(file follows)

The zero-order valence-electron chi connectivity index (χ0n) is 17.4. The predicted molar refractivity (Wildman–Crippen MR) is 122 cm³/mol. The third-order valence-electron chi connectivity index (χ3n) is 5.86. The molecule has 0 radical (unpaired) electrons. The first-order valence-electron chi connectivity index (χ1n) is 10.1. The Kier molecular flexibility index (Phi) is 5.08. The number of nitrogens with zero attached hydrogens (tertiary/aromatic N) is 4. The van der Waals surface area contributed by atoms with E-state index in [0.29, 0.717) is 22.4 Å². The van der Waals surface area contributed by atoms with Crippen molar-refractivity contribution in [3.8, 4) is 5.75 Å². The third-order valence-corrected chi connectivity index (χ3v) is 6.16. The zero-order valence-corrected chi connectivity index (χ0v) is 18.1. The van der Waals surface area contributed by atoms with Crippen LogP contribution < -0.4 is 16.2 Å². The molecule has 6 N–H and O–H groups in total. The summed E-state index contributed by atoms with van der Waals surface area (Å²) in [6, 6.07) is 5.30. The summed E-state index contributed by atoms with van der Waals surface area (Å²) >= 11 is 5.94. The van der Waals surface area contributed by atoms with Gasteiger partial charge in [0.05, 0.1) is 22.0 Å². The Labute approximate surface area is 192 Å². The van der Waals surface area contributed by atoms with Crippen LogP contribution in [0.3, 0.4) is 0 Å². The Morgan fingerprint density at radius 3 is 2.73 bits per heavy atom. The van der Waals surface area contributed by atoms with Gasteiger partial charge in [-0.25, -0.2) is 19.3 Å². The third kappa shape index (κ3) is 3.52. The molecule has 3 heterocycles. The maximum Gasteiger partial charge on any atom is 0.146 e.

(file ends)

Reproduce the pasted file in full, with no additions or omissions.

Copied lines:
The zero-order valence-electron chi connectivity index (χ0n) is 17.4. The predicted molar refractivity (Wildman–Crippen MR) is 122 cm³/mol. The third-order valence-electron chi connectivity index (χ3n) is 5.86. The molecule has 0 radical (unpaired) electrons. The first-order valence-electron chi connectivity index (χ1n) is 10.1. The Kier molecular flexibility index (Phi) is 5.08. The number of nitrogens with zero attached hydrogens (tertiary/aromatic N) is 4. The van der Waals surface area contributed by atoms with E-state index in [0.29, 0.717) is 22.4 Å². The van der Waals surface area contributed by atoms with Crippen molar-refractivity contribution in [3.8, 4) is 5.75 Å². The third-order valence-corrected chi connectivity index (χ3v) is 6.16. The zero-order valence-corrected chi connectivity index (χ0v) is 18.1. The van der Waals surface area contributed by atoms with Crippen LogP contribution < -0.4 is 16.2 Å². The molecule has 6 N–H and O–H groups in total. The summed E-state index contributed by atoms with van der Waals surface area (Å²) in [6, 6.07) is 5.30. The summed E-state index contributed by atoms with van der Waals surface area (Å²) >= 11 is 5.94. The van der Waals surface area contributed by atoms with Gasteiger partial charge in [0.05, 0.1) is 22.0 Å². The Labute approximate surface area is 192 Å². The van der Waals surface area contributed by atoms with Crippen LogP contribution in [0.3, 0.4) is 0 Å². The Morgan fingerprint density at radius 3 is 2.73 bits per heavy atom. The van der Waals surface area contributed by atoms with Gasteiger partial charge in [-0.25, -0.2) is 19.3 Å². The third kappa shape index (κ3) is 3.52. The molecule has 3 heterocycles. The maximum Gasteiger partial charge on any atom is 0.146 e.